This is a blog series where I will be discussing some thoughts on “art and creation”. I have prepared various blogs inspired by a range of sources from Kabbalah to … Continue reading Art and Creation (Part 1): Ein -Sof and Kabbalah
In the first part of his book Art as Experience, John Dewey explores the break between art and daily life.
I recently wrote a blog series on Leo Tolstoy’s essay “What is Art”. The blogs mainly dealt with Tolstoy’s critique of his contemporary art and the art of the upper-classes. … Continue reading My work on Tolstoy’s ‘What is Art’
After centuries buried or exposed to the elements, the remnants of classical antiquity reach our museums in monotonous white and grey combinations. However, the classical past was not a place of whiteness, but one of colourful artistic landscapes.
Thomas Howard, 2nd Earl of Arundel was one of England’s great collectors of the early 17th century. Van Dyck, Rubens, and Mytens painted him in their unique way.
In the Birth of Tragedy Nietzsche came up with the two opposing art concepts of the Apollonian and the Dionysian.
The ancient Greek painter Zeuxis lived an unconventional life and sufffered an equally unconventional death; he died from laughter. The story is simple. Zeuxis excelled in the art of imitating … Continue reading Death from Laughter: Rembrandt and Zeuxis
An unlikely argument in favour of social distancing comes from one of Rome’s greatest scholars, Marcus Terrentius Varo (116 BCE- 27 CE) in the second volume of his book ‘On … Continue reading A Roman lesson on the Corona-virus
On the way back from his quest for Medusa’s head, Perseus passed from an Ethiopian Kingdom where he saved princess Andromeda from the terrible sea-monster called Keto. The monster was … Continue reading Four Paintings of Perseus turning Phineus and his Followers into Stone
Tolstoy finds that the upper-classes, the art critics and most professional artists lack the ability of being “infected” by emotions through art. This happens because they have accustomed themselves to … Continue reading Leo Tolstoy and Upper-Class Art (part 3)
According to Tolstoy, art in the West used to be attached to religion and was universally understood since it expressed the relationship between human and god which is supposedly the … Continue reading Leo Tolstoy and Upper-Class Art (part 2)
Tolstoy believes that there are no possible objective definitions of art or good taste. In reality philosopher’s and artists define as beauty what pleases a certain portion of society. Tolstoy … Continue reading Leo Tolstoy and Upper-Class Art (part 1)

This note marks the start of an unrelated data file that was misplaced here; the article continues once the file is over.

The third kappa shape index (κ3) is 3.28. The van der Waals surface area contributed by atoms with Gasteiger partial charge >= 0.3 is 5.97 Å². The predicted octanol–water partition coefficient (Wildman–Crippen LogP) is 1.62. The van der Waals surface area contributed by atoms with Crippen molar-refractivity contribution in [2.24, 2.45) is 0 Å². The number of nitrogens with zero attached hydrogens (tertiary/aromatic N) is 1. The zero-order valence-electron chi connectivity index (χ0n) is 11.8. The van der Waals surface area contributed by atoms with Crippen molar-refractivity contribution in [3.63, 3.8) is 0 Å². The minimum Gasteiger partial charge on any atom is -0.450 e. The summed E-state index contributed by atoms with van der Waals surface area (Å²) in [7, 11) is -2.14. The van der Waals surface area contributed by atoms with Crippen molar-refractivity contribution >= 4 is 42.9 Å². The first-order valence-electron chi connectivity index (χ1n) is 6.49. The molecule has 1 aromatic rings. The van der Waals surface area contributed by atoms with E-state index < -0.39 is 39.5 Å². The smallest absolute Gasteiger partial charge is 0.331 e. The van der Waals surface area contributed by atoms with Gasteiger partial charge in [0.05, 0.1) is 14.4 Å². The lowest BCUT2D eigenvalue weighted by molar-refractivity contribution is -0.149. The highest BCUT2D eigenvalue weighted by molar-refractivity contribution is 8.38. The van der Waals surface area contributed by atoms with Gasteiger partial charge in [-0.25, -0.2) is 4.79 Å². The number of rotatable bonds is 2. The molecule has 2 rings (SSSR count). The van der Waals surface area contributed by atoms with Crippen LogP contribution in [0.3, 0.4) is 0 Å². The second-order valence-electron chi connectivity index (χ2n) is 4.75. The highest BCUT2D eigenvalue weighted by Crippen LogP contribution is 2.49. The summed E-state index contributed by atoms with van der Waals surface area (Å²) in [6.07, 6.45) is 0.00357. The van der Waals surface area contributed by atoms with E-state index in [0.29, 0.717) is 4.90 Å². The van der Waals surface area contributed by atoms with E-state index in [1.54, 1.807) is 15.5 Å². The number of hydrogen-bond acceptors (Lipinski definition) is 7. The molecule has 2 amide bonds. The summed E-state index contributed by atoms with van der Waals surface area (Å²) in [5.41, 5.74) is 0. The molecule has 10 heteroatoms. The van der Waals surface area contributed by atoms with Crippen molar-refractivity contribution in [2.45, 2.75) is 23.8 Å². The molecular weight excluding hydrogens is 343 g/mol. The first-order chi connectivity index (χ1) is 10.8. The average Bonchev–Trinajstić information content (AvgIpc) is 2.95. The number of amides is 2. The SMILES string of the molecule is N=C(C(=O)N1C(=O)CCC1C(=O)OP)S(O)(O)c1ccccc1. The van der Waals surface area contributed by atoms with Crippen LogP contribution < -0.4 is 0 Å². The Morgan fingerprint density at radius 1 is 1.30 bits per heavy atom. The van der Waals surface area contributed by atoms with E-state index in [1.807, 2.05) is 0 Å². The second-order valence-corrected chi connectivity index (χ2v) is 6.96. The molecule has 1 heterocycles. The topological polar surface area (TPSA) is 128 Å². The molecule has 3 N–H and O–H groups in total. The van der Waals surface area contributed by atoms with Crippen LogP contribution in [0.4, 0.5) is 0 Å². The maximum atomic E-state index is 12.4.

Art for art’s sake? This is one of the questions that have been puzzling the modern world for a few centuries now. The answer cannot be untangled from the commercialisation … Continue reading Leo Tolstoy and Art for Art’s Shake
In 1952 Bert Haanstra, a dutch cinematographer, created the short documentary Panta Rhei. The name of the title translates as everything flows which is a phrase used to encapsulate the … Continue reading Panta Rhei (1952)
Lately I have been reading a lot about Medusa’s symbolism and place in ancient art and religion. That’s how I came across this essay by Sigmund Freud written in 1922 … Continue reading Freud looking at Medusa
Nietzsche wrote a poem that has been interpreted as a dialogue with Heraclitus and his everlasting flame
Plotinus (ca 205-270 CE) was the founder of Neoplatonism, a school of philosophy inspired by Plato’s ideas some 600 years after the philosopher’s death. Plotinus was born in the Lycopolis … Continue reading Plotinus, Neoplatonism and Beauty
In a previous blog I presented a poem called “Heraclitus” by Jorge Luis Borges, the Argentinian poet and author. In that blog I also briefly introduced the pre-socratic Greek philosopher … Continue reading When Heraclitus became Borjes (part 2)
Originally posted on University of Glasgow Library Blog:
As UofGASC begin to welcome a new cohort of placement students, it seems a fitting opportunity to publish the work of one…